Whether the U.S. Court of Appeals for the 9th Circuit erred in breaking with its own prior precedent and the findings of other circuits and the Copyright Office in holding that 17 U.S.C. § 411 requires referral to the Copyright Office where there is no indicia of fraud or material error as to the work at issue in the subject copyright registration.

In the circuit court decision, Unicolors, Inc. v. H&M Hennes & Mauritz, L.P. (9th Cir. May 29, 2020), the Ninth Circuit held that once a defendant alleges that (1) a plaintiff’s certificate of registration contains inaccurate information, (2) “the inaccurate information was included on the application for copyright registration” and (3) the inaccurate information was included on the application “with knowledge that it was inaccurate,” a district court is required to submit a request to the Register of Copyrights “to advise the court whether the inaccurate information, if known, would have caused [it] to refuse registration.”




Copyright Office, Not Courts, Determines Validity of Registrations Containing Inaccurate Information

With the validity of a copyright registration at issue, the US Court of Appeals for the Ninth Circuit reversed and remanded a district court’s judgment after a jury trial and award of attorney’s fees in favor of the plaintiff in a copyright infringement action, holding that the district court was required to request the Register of Copyrights to advise whether inaccurate information, if known, would have caused the Register to refuse registration of the plaintiff’s asserted copyright. Unicolors, Inc. v. H&M Hennes & Mauritz, L.P., (9th Cir. May 29, 2020) (Bea, J.).

The appeal to the Ninth Circuit arose from a copyright infringement action brought by Unicolors, a company that creates designs for use on textiles and garments, against the global fast-fashion retail giant, H&M Hennes & Mauritz (H&M). After a jury found substantial similarity between a design created by Unicolors in 2011 and a design printed on a skirt and jacket sold by H&M four years later, the Ninth Circuit was tasked with examining the threshold issue of whether Unicolors actually holds a valid copyright registration for the 2011 design, which is a precondition to bringing its copyright infringement suit.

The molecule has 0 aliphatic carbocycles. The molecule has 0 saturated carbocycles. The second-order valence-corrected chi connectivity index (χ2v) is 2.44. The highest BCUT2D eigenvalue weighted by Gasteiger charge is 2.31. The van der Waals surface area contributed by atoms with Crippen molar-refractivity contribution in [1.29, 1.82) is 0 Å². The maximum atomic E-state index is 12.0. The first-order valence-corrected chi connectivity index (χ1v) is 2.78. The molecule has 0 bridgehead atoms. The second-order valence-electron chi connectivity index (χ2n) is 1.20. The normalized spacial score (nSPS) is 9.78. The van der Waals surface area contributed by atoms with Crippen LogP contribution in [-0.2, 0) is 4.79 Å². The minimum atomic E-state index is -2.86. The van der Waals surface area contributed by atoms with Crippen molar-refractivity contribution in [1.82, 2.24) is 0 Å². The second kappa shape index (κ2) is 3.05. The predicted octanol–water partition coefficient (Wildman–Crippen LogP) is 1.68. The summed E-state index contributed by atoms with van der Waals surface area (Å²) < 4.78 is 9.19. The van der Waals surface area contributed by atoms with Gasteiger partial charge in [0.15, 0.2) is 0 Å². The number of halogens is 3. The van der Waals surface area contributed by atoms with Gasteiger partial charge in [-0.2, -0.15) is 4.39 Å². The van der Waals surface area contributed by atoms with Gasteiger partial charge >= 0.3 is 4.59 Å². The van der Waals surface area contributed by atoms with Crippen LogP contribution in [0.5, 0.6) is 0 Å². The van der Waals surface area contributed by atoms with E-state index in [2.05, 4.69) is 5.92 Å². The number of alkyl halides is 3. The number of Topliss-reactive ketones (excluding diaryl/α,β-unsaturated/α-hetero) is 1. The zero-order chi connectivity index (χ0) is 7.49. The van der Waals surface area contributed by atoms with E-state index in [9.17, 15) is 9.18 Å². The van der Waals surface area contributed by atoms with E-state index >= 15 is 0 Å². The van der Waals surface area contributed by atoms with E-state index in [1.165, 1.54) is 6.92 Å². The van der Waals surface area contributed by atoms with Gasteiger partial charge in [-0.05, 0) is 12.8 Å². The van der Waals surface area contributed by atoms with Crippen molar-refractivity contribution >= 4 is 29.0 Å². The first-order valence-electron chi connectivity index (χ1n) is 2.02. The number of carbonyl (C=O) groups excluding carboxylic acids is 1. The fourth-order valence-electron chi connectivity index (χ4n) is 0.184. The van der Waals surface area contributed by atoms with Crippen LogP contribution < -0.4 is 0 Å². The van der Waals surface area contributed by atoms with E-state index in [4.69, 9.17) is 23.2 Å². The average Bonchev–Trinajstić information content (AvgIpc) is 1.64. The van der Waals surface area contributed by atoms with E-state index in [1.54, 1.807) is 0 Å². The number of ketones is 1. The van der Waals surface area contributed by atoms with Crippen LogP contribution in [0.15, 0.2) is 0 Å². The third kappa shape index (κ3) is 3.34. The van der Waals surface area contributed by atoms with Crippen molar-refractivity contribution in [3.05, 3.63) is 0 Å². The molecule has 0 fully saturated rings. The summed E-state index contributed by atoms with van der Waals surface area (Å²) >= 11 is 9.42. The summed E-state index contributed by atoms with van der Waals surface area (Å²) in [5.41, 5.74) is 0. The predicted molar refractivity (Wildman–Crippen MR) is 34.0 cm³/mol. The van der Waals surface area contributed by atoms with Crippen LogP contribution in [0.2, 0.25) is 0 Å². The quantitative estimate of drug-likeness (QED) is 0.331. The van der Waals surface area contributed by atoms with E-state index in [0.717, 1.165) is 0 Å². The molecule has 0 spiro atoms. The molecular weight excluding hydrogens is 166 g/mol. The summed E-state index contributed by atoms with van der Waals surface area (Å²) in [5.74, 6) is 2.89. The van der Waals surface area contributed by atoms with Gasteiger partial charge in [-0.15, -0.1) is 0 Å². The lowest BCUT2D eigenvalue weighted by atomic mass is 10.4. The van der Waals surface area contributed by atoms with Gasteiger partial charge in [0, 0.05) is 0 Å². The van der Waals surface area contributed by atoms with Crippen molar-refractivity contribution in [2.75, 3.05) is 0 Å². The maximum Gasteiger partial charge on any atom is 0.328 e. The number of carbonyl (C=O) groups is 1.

The garment design that Unicolors claimed to be infringed by H&M is one of 31 separate designs comprising a “single-unit registration.” To register a collection of works as a “single unit” under the Copyright Act, however, the works must have been first sold or offered for sale in “a single unit of publication.” On this point, H&M argued that the collection of works identified in Unicolors’s asserted copyright registration were sold separately instead of together and at the same time, which required the court to find Unicolors’s copyright registration invalid.

In its examination of the “rarely disputed” issue of whether a copyright is properly registered, the Ninth Circuit found the district court’s rationale for denying H&M’s petition to be “flawed.” First, the Court flatly rejected the district court’s requirement that H&M demonstrate that Unicolors intended to defraud the Copyright Office at the time of its application filing, and pointed to the Ninth Circuit’s 2019 ruling in Gold Value Int’l Textile, Inc. v. Sanctuary Clothing, LLC, where it clarified that there is no such intent-to-defraud requirement for copyright registration invalidation (and in doing so, rejected a series of Ninth Circuit cases that imply an opposite conclusion).

Second, the Ninth Circuit concluded that the plain meaning of “single unit,” under the Copyright Act’s provision for the registration of a collection of published works as a single unit, requires that the registrant first published the works in a singular, bundled collection. Therefore, the Court explained that the district court further erred in concluding that Unicolors’s application for copyright registration did not contain inaccuracies despite the inclusion of the company’s own designated “confined designs,” which, according to testimony and evidence in the proceeding, were sold separately and exclusively to individual customers and were not first sold together and at the same time with the rest of the works in the single unit registration.

With this underlying foundation, [...]